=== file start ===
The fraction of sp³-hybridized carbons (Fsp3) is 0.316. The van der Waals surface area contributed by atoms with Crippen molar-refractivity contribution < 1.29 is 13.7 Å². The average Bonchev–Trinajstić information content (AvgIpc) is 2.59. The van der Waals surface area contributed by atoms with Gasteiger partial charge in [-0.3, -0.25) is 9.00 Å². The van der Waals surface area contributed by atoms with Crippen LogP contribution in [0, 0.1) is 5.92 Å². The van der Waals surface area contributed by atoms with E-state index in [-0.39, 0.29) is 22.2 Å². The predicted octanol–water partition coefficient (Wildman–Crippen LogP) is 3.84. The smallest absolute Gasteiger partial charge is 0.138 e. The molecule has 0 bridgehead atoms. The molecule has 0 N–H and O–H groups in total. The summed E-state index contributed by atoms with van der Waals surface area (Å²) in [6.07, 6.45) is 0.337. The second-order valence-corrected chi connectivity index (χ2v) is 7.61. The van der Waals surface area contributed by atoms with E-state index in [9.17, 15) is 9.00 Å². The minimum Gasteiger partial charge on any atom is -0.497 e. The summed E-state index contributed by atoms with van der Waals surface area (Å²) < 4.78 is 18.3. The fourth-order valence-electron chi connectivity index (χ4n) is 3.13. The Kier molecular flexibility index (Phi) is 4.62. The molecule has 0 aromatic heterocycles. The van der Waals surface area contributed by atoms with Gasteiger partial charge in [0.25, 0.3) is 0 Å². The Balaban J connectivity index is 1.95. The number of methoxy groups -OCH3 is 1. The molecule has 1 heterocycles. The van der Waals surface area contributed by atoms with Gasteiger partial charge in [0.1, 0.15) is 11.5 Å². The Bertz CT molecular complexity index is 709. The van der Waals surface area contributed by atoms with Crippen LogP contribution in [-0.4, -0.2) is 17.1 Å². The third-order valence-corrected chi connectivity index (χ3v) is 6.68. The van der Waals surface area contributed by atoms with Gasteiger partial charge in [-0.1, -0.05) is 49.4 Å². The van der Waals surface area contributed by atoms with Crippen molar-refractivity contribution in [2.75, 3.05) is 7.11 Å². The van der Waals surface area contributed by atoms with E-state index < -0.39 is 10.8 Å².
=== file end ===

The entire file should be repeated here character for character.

The fraction of sp³-hybridized carbons (Fsp3) is 0.316. The van der Waals surface area contributed by atoms with Crippen molar-refractivity contribution < 1.29 is 13.7 Å². The average Bonchev–Trinajstić information content (AvgIpc) is 2.59. The van der Waals surface area contributed by atoms with Gasteiger partial charge in [-0.3, -0.25) is 9.00 Å². The van der Waals surface area contributed by atoms with Crippen LogP contribution in [0, 0.1) is 5.92 Å². The van der Waals surface area contributed by atoms with E-state index in [-0.39, 0.29) is 22.2 Å². The predicted octanol–water partition coefficient (Wildman–Crippen LogP) is 3.84. The smallest absolute Gasteiger partial charge is 0.138 e. The molecule has 0 bridgehead atoms. The molecule has 0 N–H and O–H groups in total. The summed E-state index contributed by atoms with van der Waals surface area (Å²) in [6.07, 6.45) is 0.337. The second-order valence-corrected chi connectivity index (χ2v) is 7.61. The van der Waals surface area contributed by atoms with E-state index in [9.17, 15) is 9.00 Å². The minimum Gasteiger partial charge on any atom is -0.497 e. The summed E-state index contributed by atoms with van der Waals surface area (Å²) < 4.78 is 18.3. The fourth-order valence-electron chi connectivity index (χ4n) is 3.13. The Kier molecular flexibility index (Phi) is 4.62. The molecule has 0 aromatic heterocycles. The van der Waals surface area contributed by atoms with Gasteiger partial charge in [0.25, 0.3) is 0 Å². The Balaban J connectivity index is 1.95. The number of methoxy groups -OCH3 is 1. The molecule has 1 heterocycles. The van der Waals surface area contributed by atoms with Gasteiger partial charge in [0.1, 0.15) is 11.5 Å². The Bertz CT molecular complexity index is 709. The van der Waals surface area contributed by atoms with Crippen LogP contribution in [-0.4, -0.2) is 17.1 Å². The third-order valence-corrected chi connectivity index (χ3v) is 6.68. The van der Waals surface area contributed by atoms with Gasteiger partial charge in [-0.1, -0.05) is 49.4 Å². The van der Waals surface area contributed by atoms with Crippen molar-refractivity contribution in [2.75, 3.05) is 7.11 Å². The van der Waals surface area contributed by atoms with E-state index < -0.39 is 10.8 Å².